Life news to share
I’m one of nine kids in my family, six of us are boys. All the boys love sports, and we get that from our dad. But I got a love of all the creative arts from my mom. She’s extremely talented with arts and crafts, and turns it to practical as well as artistic ends, particularly with sewing and embroidery. She made wedding dresses for two of my sisters. I’ve turned my hand to a number of artistic pursuits. I did a lot of pencil drawing in my earlier years and have now moved to doing watercolors. I love going to art shows, whether it features works by professional artists or by kids. I also love to play music, on both acoustic and electric guitars. When I was about 18 to 20 I played in a band, mainly doing reggae and ska. I also enjoy composing music and writing lyrics for songs. It offers a great balance in my life, creative arts, sports, work, and nature.

ROCKIN’! Paul plays one of his electric guitars.

Fun facts about me and my family
1. With nine kids in the house growing up, there were plenty of chaotic moments. But the beauty of big families is that the love is spread so wide, but not thin, and no one is ever excluded. Now, as I get older, I get to play the role of Uncle to 14 nieces or nephews. Being an Uncle is one of my favorite things in life.

2. I have a ton of extended family members in New England and the East Coast. My mom was originally from Springfield Massachusetts and my dad from Brooklyn, New York. That’s why my favorite sports teams are from the east, the New York Giants in football and the New York Yankees in baseball. I also follow the Boston Celtics in basketball. Because of our Catholic heritage, Notre Dame has always been my favorite college football team.

3. Although I share a lot of interests with different family members, none of them developed anything like the degree of love I have for nature, hiking, and birdwatching. When I was 12, I asked for an annual subscription to National Geographic magazine for a Christmas present, and I used to love nature programs on television.

My favorite food and dessert
I love the taste of home, and for me that’s Steubenville-style pizza. It’s usually baked in a rectangular tray and the unique aspect of it is that you add cold cheese, usually provolone and mozzarella, and cold pepperoni to the cooked crust and sauce. Other cooked fixings can be added, but that’s the basic Steubenville-style pizza that I love. I often make one myself, especially if I’m having any of my brothers round for an evening. Anyone interested in trying a Steubenville-style pizza can get it at Di Carlo’s in Westerville. It’s sometimes also called Ohio Valley-style pizza. For dessert, I love fudge brownies, hot out of the oven.

My favorite entertainment
One of my big interests is SciFi. My dad was a big reader of SciFi. He especially liked Isaac Asimov, one of the big three of Science Fiction writers, with books like “Foundation” and “I, Robot” his most famous. I read a lot too, but over the years I found that a lot of the details didn’t always sink in to my memory as well as I’d like, so I began to try Audio Books. It’s been great, although I’ve found that it’s important to feel some kind of harmony with the narrator. I’ve been listening to Tolkien’s “The Hobbit” and am now deep into the trilogy of “The Lord of the Rings” books. They’re all narrated by actor Andy Serkis, who played Gollum in the three Peter Jackson Lord of the Rings films. Once I’ve finished “The Lord of the Rings” trilogy I want to move on to Tolkien’s “The Silmarillion,” which deals with the same created universe, Arda and Middle-earth, but is mostly set in the First Age of creation, whereas the Lord of the Rings is set in the Third Age. I liked the movies too, and also enjoyed the recent series on Amazon, “The Rings of Power,” which is set mostly in the Second Age. I really liked the recent movie, “Dune,” based on Frank Herbert’s books. When I’m not enjoying SciFi or any of my creative pursuits, one of my favorite hobbies is to go out fishing for bass. Lake Emily, here at Clear Creek, is great for fishing.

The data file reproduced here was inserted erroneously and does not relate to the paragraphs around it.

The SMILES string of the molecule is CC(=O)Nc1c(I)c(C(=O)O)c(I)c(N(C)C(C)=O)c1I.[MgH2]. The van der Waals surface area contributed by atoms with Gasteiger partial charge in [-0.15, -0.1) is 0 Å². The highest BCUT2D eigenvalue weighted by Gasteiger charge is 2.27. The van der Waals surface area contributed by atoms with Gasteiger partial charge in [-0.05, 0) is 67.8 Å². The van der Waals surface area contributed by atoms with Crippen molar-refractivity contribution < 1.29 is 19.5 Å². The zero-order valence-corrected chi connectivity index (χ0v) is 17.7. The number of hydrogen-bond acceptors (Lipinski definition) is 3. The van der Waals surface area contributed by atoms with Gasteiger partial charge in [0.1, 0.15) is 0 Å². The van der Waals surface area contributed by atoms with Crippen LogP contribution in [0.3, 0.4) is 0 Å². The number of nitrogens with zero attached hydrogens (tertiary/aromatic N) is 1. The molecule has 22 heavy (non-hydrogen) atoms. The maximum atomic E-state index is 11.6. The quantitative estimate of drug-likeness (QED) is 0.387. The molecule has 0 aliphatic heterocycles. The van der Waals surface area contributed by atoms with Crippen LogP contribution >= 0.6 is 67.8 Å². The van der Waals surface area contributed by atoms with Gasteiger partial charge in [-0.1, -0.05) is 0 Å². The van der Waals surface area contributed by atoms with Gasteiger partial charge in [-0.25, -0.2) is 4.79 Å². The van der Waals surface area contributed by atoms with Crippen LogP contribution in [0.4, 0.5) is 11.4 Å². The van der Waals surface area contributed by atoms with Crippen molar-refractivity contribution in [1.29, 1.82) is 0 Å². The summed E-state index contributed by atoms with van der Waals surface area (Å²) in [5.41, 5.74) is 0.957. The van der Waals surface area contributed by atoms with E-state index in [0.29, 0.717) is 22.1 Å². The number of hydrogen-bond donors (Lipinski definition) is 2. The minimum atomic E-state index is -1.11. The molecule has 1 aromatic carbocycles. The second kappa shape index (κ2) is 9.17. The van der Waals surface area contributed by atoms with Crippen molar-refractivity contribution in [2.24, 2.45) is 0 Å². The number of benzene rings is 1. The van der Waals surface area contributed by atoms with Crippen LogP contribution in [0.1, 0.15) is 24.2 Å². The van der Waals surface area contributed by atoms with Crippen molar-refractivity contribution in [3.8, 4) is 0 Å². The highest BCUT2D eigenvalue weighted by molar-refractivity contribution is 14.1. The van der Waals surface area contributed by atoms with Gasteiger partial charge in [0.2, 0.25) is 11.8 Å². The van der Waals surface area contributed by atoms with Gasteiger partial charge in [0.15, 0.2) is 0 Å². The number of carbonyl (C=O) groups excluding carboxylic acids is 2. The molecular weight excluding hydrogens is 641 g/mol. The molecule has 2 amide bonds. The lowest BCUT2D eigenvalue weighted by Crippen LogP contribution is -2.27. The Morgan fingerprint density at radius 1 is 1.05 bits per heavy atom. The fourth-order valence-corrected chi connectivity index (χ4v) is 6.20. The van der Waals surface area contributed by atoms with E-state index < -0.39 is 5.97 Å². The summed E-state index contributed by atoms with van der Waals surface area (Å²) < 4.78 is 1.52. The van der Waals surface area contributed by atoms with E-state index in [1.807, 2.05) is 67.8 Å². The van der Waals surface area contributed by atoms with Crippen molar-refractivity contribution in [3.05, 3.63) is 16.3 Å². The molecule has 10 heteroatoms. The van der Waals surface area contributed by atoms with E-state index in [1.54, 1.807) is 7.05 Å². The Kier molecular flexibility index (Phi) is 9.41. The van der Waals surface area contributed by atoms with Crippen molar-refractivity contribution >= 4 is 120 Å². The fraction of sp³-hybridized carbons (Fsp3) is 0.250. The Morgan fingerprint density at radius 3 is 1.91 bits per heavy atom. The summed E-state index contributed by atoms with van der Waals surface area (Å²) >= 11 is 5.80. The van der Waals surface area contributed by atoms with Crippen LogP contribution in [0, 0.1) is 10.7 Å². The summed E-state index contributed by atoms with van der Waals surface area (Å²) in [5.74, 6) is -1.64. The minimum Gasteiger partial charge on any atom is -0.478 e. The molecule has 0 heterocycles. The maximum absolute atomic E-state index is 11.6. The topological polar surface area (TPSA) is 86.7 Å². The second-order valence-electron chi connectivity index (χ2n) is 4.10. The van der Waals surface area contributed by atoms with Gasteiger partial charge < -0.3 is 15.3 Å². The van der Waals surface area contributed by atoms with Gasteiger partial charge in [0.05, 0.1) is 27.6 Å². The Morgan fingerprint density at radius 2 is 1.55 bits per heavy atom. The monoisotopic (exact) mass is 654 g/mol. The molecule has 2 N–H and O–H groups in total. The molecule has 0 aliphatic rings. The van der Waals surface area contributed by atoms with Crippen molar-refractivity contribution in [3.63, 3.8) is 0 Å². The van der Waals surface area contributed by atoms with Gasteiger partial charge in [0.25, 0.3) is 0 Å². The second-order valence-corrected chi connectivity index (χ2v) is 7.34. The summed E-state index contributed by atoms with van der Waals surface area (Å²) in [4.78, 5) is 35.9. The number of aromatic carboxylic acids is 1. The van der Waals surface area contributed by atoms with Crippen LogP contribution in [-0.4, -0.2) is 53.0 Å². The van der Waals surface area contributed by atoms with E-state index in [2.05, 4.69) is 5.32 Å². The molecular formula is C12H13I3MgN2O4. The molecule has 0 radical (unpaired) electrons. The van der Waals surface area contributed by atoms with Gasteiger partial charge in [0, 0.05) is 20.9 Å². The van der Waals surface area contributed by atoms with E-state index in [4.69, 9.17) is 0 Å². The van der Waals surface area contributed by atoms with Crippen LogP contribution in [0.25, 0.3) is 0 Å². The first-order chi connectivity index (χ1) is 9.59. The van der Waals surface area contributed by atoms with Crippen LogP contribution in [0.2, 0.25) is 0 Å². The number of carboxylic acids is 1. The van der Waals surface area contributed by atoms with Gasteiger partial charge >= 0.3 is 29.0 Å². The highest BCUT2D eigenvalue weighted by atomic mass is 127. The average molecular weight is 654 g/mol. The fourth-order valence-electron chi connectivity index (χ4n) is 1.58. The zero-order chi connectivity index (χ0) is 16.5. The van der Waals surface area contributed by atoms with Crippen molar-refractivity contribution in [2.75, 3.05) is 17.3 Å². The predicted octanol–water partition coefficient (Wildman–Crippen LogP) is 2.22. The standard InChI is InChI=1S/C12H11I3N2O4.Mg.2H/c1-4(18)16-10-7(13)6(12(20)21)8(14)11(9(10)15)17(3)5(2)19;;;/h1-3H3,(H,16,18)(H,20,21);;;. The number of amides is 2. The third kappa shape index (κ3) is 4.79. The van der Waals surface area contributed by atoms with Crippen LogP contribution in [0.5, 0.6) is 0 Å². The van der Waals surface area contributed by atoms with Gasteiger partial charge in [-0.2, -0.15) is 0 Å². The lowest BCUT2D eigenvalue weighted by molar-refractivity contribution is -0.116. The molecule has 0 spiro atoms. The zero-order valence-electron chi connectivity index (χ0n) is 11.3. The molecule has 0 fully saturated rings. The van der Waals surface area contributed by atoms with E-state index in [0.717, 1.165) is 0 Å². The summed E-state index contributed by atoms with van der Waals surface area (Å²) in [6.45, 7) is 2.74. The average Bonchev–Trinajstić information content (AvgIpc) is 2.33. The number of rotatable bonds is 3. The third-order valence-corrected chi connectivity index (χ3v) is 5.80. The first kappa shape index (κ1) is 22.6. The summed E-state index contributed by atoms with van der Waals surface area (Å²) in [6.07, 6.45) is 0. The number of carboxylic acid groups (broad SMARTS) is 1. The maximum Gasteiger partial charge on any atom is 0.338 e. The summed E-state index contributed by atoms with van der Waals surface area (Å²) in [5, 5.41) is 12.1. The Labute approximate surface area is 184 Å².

Paul with a bass, and with his son Michael at a New York Yankees game.

If I had just 60 seconds to share why I love working at Metro Parks, I’d say…
It’s the people I work with that makes the big difference. The fact that my work colleagues share my interests and commitment to nature and conservation is what makes working here at Metro Parks a career and not just a job.

3 thoughts on “Behind the Parks: Meet Paul at Clear Creek

  1. Paul,
    What a great insight into your past. On behalf of the many visitors to Clear Creek “thank you” for all you do🎣
    Jeff Sheard

  2. Paul is the best! I have had the pleasure of talking with Paul many times at the park. He loves his job and is truly a renaissance man! Clear Creek is lucky to have such a well rounded employee in her ranks!

  3. Paul, Thanks for sharing so much about yourself and your love of nature and the outdoors. But you are so rounded, as your love for the arts and music and sports, and of course your family, show. I visited Clear Creek Metro Park for the first time this November, so I may have met you then. I had hatched this idea to hike every foot of every trail in all 20 Metro Parks during 2022, and I knew that Clear Creek would be my largest challenge. By far. So, I had lots of questions for the rangers, each time I saw one. I met 3 of them, and they were all extremely helpful. Over 3 different days I hiked all the trails there, a total of over 21 miles counting double-backs and connector paths. And it is now my favorite of all the parks. Thank you and the entire staff at Clear Creek for the hard work you do to make it enjoyable for others. A lot of it must be boring work, tedious work, but it’s also necessary in making, and keeping, it so accessible. Jerry Bohn, New Albany